Is the ghost of a General haunting the Prime Minister?


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Almost 17 years to the month, in a country called Pakistan there was a Prime Minister who, having been re-elected by a clear majority, attempted to establish total control over the government and the country. One of the first steps he took on coming to power was to remove the 8th Amendment to the Constitution which gave the President the power to dismiss the government and assemblies. Next he took on the Chief Justice (CJ) and through a combination of brute street power and bribery had him removed and got himself a pliant CJ. Then he set up an Ehtesab (Accountability) Bureau under a family friend for selective investigation of financial irregularities so as to remove all opposition to his government. But he was still not satisfied.

The overbearing Prime Minister felt that the Army Chief took him lightly and when, as always, the country was going through a precarious time, what with nuclear tests and attendant US sanctions, the Chief went on to suggest, in public, the formation of a National Security Council (NSC) to provide stability to the political system, that was too much for the Prime Minister. He took umbrage at his Military Chief’s suggestion and reiterated that, affairs of Government and politics is the affair of politicians and political parties. And the Army has no business to interfere with the affairs of Government – or words to that effect.

What followed was that the Military Chief, agreed to take early retirement, two months before he was due to retire and the Prime Minister got his chance to appoint an Army Chief who would be beholden to him. They say that greed is not a good thing and sometimes when all our wishes come true, that’s the time to be wary. But what happened between the Prime Minister and his appointed Army Chief is a story for another day.

Fast forward to today; it is the same Prime Minister, now with 2/3 majority in Parliament and with his party’s government in the major province of Punjab. He has a pliant, almost supine President; the Chief Justices of the Supreme Court come and go with increasing speed, as if through a revolving door at a busy suburban mall. But yet you can seldom see our Prime Minister smiling. More likely, the visage is of a perpetual frown, interspersed with a sad, lonely figure that the affairs of state have weighed down. What could possibly ail our Prime Minister? The Go Nawaz Go slogans are all but silent, thanks to the Judicial Commission’s Report.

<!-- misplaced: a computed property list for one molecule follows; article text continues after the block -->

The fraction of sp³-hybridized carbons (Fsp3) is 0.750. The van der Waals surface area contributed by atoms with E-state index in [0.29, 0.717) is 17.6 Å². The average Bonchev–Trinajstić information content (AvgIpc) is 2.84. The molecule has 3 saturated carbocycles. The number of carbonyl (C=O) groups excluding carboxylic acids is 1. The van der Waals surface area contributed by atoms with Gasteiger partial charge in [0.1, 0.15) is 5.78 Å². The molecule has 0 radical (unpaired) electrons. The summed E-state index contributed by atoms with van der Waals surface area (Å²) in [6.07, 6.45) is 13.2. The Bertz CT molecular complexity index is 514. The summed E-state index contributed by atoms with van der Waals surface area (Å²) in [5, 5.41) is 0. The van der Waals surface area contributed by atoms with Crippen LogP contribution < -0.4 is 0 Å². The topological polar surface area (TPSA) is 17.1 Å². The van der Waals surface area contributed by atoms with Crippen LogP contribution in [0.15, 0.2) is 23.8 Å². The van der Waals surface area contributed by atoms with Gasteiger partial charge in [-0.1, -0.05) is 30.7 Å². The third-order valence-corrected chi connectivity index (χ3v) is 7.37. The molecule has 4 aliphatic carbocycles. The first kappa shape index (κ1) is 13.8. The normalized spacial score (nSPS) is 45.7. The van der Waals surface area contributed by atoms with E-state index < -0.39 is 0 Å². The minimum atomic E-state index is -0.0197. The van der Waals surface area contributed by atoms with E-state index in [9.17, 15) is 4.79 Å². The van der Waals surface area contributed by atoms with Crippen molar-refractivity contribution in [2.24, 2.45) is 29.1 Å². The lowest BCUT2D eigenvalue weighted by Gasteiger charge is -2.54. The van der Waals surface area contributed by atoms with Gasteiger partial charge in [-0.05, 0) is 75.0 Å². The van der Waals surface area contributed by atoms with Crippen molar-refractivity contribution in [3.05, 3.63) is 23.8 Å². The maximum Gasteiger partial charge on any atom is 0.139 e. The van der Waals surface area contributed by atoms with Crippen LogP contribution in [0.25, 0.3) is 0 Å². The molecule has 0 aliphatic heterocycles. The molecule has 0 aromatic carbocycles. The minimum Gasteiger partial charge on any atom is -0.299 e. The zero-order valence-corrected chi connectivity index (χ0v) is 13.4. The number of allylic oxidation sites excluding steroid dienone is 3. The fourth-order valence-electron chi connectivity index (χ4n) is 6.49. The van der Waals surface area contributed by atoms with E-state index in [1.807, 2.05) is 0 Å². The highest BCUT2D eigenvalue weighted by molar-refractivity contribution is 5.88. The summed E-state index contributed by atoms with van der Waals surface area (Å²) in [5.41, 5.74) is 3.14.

The new fly in the ointment is the current Army Chief and he is proving to be an increasing irritant by the day. The National Security Council has finally been constituted under the name of National Action Plan, which the Prime Minister himself had to agree, with a somber face, was his own initiative.

The Army is not only intervening in the affairs of Government; it has become the de-facto lead Government agency for anything that matters. The jurisdiction of the Army Courts has been extended over civilians. Additional Special Courts are being formed. A military operation is underway, ostensibly against terrorists but its ambit has been increased to cover those involved in financial terrorism, a cover for serious corruption, and members of the Prime Minister’s friendly opposition and his erstwhile allies are being hauled off to prison cells. The public is baying for action against the members of the Prime Minister’s own party. No one must be spared is the cry on the street.

The Army Chief’s term ends in about a year and a quarter. By any estimate the filth in the Augean stables will need more time to be thoroughly cleaned. The clock is ticking. The nation is watching intently to see who blinks first. One thing is certain; from his past experience, this Prime Minister knows that when one deals recklessly with the Army in Pakistan, one usually pays the price.


Syed Mumtazuddin Ahmad is an overseas Pakistani for several decades but still passionate about Pakistan and the issues confronting it. An Ex-Banker now engaged in the Resource Sector based in Hong Kong.

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